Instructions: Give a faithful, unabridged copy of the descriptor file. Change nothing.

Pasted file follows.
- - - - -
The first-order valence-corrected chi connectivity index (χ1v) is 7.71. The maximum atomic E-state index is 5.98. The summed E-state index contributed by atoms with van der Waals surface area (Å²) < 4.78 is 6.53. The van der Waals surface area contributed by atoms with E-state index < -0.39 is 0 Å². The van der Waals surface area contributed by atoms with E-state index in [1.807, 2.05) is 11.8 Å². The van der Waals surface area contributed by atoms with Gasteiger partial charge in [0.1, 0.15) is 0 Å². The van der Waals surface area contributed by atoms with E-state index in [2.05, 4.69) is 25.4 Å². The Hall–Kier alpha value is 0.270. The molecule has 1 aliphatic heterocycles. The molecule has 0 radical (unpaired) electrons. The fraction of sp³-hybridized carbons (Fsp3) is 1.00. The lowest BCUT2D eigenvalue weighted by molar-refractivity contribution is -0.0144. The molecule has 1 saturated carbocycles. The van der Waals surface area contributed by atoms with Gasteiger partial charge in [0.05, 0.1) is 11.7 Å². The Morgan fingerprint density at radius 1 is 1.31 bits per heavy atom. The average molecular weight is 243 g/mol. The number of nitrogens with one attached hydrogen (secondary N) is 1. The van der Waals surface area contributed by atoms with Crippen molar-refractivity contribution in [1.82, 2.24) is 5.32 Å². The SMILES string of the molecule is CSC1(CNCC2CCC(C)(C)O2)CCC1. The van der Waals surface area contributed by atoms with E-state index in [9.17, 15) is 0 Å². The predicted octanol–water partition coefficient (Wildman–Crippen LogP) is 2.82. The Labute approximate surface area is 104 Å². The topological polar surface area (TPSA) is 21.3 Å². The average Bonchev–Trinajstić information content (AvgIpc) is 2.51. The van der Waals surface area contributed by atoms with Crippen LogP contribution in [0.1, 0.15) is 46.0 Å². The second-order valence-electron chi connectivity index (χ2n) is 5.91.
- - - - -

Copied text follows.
The first-order valence-corrected chi connectivity index (χ1v) is 7.71. The maximum atomic E-state index is 5.98. The summed E-state index contributed by atoms with van der Waals surface area (Å²) < 4.78 is 6.53. The van der Waals surface area contributed by atoms with E-state index < -0.39 is 0 Å². The van der Waals surface area contributed by atoms with E-state index in [1.807, 2.05) is 11.8 Å². The van der Waals surface area contributed by atoms with Gasteiger partial charge in [0.1, 0.15) is 0 Å². The van der Waals surface area contributed by atoms with E-state index in [2.05, 4.69) is 25.4 Å². The Hall–Kier alpha value is 0.270. The molecule has 1 aliphatic heterocycles. The molecule has 0 radical (unpaired) electrons. The fraction of sp³-hybridized carbons (Fsp3) is 1.00. The lowest BCUT2D eigenvalue weighted by molar-refractivity contribution is -0.0144. The molecule has 1 saturated carbocycles. The van der Waals surface area contributed by atoms with Gasteiger partial charge in [0.05, 0.1) is 11.7 Å². The Morgan fingerprint density at radius 1 is 1.31 bits per heavy atom. The average molecular weight is 243 g/mol. The number of nitrogens with one attached hydrogen (secondary N) is 1. The van der Waals surface area contributed by atoms with Crippen molar-refractivity contribution in [1.82, 2.24) is 5.32 Å². The SMILES string of the molecule is CSC1(CNCC2CCC(C)(C)O2)CCC1. The van der Waals surface area contributed by atoms with E-state index in [9.17, 15) is 0 Å². The predicted octanol–water partition coefficient (Wildman–Crippen LogP) is 2.82. The Labute approximate surface area is 104 Å². The topological polar surface area (TPSA) is 21.3 Å². The average Bonchev–Trinajstić information content (AvgIpc) is 2.51. The van der Waals surface area contributed by atoms with Crippen LogP contribution in [0.1, 0.15) is 46.0 Å². The second-order valence-electron chi connectivity index (χ2n) is 5.91.